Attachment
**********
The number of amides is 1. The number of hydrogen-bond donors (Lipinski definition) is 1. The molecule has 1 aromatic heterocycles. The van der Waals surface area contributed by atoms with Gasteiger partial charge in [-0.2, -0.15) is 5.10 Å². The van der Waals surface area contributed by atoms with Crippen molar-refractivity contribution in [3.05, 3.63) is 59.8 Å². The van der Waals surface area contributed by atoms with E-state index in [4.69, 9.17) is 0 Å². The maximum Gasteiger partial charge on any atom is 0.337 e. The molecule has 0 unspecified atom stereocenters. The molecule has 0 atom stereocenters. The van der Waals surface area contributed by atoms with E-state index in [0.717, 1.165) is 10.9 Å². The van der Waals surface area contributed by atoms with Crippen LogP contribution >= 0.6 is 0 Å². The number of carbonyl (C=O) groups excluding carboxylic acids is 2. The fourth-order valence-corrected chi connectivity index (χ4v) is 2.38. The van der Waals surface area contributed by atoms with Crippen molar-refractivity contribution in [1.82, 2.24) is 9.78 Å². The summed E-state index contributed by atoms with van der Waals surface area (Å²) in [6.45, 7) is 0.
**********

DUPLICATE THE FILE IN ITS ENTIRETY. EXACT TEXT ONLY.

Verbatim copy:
The number of amides is 1. The number of hydrogen-bond donors (Lipinski definition) is 1. The molecule has 1 aromatic heterocycles. The van der Waals surface area contributed by atoms with Gasteiger partial charge in [-0.2, -0.15) is 5.10 Å². The van der Waals surface area contributed by atoms with Crippen molar-refractivity contribution in [3.05, 3.63) is 59.8 Å². The van der Waals surface area contributed by atoms with E-state index in [4.69, 9.17) is 0 Å². The maximum Gasteiger partial charge on any atom is 0.337 e. The molecule has 0 unspecified atom stereocenters. The molecule has 0 atom stereocenters. The van der Waals surface area contributed by atoms with E-state index in [0.717, 1.165) is 10.9 Å². The van der Waals surface area contributed by atoms with Crippen LogP contribution >= 0.6 is 0 Å². The number of carbonyl (C=O) groups excluding carboxylic acids is 2. The fourth-order valence-corrected chi connectivity index (χ4v) is 2.38. The van der Waals surface area contributed by atoms with Crippen molar-refractivity contribution in [1.82, 2.24) is 9.78 Å². The summed E-state index contributed by atoms with van der Waals surface area (Å²) in [6.45, 7) is 0.